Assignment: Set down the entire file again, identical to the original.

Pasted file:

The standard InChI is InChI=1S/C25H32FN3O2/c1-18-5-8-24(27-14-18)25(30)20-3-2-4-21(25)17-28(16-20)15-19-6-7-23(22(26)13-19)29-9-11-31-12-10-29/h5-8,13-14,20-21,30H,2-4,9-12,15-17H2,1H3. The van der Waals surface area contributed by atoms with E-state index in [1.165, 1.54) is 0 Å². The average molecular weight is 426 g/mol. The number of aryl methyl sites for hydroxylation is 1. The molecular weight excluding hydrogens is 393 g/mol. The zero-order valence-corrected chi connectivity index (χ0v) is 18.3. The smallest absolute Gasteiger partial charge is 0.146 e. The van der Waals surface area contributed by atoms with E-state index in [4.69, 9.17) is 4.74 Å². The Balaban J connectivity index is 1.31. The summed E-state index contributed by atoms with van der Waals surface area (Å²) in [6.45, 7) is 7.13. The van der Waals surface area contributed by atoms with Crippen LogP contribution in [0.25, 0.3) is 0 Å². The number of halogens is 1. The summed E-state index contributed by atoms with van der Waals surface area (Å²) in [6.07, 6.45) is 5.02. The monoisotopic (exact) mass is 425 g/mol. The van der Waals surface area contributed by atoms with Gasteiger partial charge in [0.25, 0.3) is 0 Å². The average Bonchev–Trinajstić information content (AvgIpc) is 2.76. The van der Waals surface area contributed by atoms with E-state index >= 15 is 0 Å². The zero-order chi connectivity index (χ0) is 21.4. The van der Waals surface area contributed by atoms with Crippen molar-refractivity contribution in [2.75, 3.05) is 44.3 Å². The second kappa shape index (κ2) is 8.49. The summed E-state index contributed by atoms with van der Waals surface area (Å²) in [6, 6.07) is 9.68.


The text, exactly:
The standard InChI is InChI=1S/C25H32FN3O2/c1-18-5-8-24(27-14-18)25(30)20-3-2-4-21(25)17-28(16-20)15-19-6-7-23(22(26)13-19)29-9-11-31-12-10-29/h5-8,13-14,20-21,30H,2-4,9-12,15-17H2,1H3. The van der Waals surface area contributed by atoms with E-state index in [1.165, 1.54) is 0 Å². The average molecular weight is 426 g/mol. The number of aryl methyl sites for hydroxylation is 1. The molecular weight excluding hydrogens is 393 g/mol. The zero-order valence-corrected chi connectivity index (χ0v) is 18.3. The smallest absolute Gasteiger partial charge is 0.146 e. The van der Waals surface area contributed by atoms with E-state index in [4.69, 9.17) is 4.74 Å². The Balaban J connectivity index is 1.31. The summed E-state index contributed by atoms with van der Waals surface area (Å²) in [6.45, 7) is 7.13. The van der Waals surface area contributed by atoms with Crippen LogP contribution in [0.25, 0.3) is 0 Å². The number of halogens is 1. The summed E-state index contributed by atoms with van der Waals surface area (Å²) in [6.07, 6.45) is 5.02. The monoisotopic (exact) mass is 425 g/mol. The van der Waals surface area contributed by atoms with Gasteiger partial charge in [0.25, 0.3) is 0 Å². The average Bonchev–Trinajstić information content (AvgIpc) is 2.76. The van der Waals surface area contributed by atoms with E-state index >= 15 is 0 Å². The zero-order chi connectivity index (χ0) is 21.4. The van der Waals surface area contributed by atoms with Crippen molar-refractivity contribution in [2.75, 3.05) is 44.3 Å². The second kappa shape index (κ2) is 8.49. The summed E-state index contributed by atoms with van der Waals surface area (Å²) in [6, 6.07) is 9.68.